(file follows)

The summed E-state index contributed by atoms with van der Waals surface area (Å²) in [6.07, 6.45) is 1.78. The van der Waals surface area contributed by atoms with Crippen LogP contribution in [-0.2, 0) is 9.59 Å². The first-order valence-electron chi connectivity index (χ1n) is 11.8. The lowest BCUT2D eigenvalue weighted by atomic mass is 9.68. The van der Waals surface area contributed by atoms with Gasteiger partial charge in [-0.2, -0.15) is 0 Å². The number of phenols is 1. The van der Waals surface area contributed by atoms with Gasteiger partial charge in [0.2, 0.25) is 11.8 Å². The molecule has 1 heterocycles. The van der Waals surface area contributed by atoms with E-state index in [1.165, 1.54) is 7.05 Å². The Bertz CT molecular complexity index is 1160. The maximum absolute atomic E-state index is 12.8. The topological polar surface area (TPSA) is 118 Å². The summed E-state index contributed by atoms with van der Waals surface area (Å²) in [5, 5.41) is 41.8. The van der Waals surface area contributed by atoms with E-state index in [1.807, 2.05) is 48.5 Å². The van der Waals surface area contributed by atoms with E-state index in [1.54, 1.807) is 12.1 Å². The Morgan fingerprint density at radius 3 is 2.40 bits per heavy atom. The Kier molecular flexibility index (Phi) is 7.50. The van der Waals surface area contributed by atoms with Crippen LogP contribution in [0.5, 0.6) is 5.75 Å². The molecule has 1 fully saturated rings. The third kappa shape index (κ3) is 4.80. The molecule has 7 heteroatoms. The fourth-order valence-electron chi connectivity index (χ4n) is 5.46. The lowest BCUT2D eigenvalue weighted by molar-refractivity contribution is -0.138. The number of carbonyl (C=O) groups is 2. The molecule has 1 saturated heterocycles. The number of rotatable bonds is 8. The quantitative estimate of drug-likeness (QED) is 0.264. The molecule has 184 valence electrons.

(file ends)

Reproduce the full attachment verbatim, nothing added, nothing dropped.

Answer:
The summed E-state index contributed by atoms with van der Waals surface area (Å²) in [6.07, 6.45) is 1.78. The van der Waals surface area contributed by atoms with Crippen LogP contribution in [-0.2, 0) is 9.59 Å². The first-order valence-electron chi connectivity index (χ1n) is 11.8. The lowest BCUT2D eigenvalue weighted by atomic mass is 9.68. The van der Waals surface area contributed by atoms with Gasteiger partial charge in [-0.2, -0.15) is 0 Å². The number of phenols is 1. The van der Waals surface area contributed by atoms with Gasteiger partial charge in [0.2, 0.25) is 11.8 Å². The molecule has 1 heterocycles. The van der Waals surface area contributed by atoms with E-state index in [1.165, 1.54) is 7.05 Å². The Bertz CT molecular complexity index is 1160. The maximum absolute atomic E-state index is 12.8. The topological polar surface area (TPSA) is 118 Å². The summed E-state index contributed by atoms with van der Waals surface area (Å²) in [5, 5.41) is 41.8. The van der Waals surface area contributed by atoms with E-state index in [1.807, 2.05) is 48.5 Å². The van der Waals surface area contributed by atoms with E-state index in [1.54, 1.807) is 12.1 Å². The Morgan fingerprint density at radius 3 is 2.40 bits per heavy atom. The Kier molecular flexibility index (Phi) is 7.50. The van der Waals surface area contributed by atoms with Crippen LogP contribution in [0.5, 0.6) is 5.75 Å². The molecule has 1 fully saturated rings. The third kappa shape index (κ3) is 4.80. The molecule has 7 heteroatoms. The fourth-order valence-electron chi connectivity index (χ4n) is 5.46. The lowest BCUT2D eigenvalue weighted by molar-refractivity contribution is -0.138. The number of carbonyl (C=O) groups is 2. The molecule has 1 saturated heterocycles. The number of rotatable bonds is 8. The quantitative estimate of drug-likeness (QED) is 0.264. The molecule has 184 valence electrons.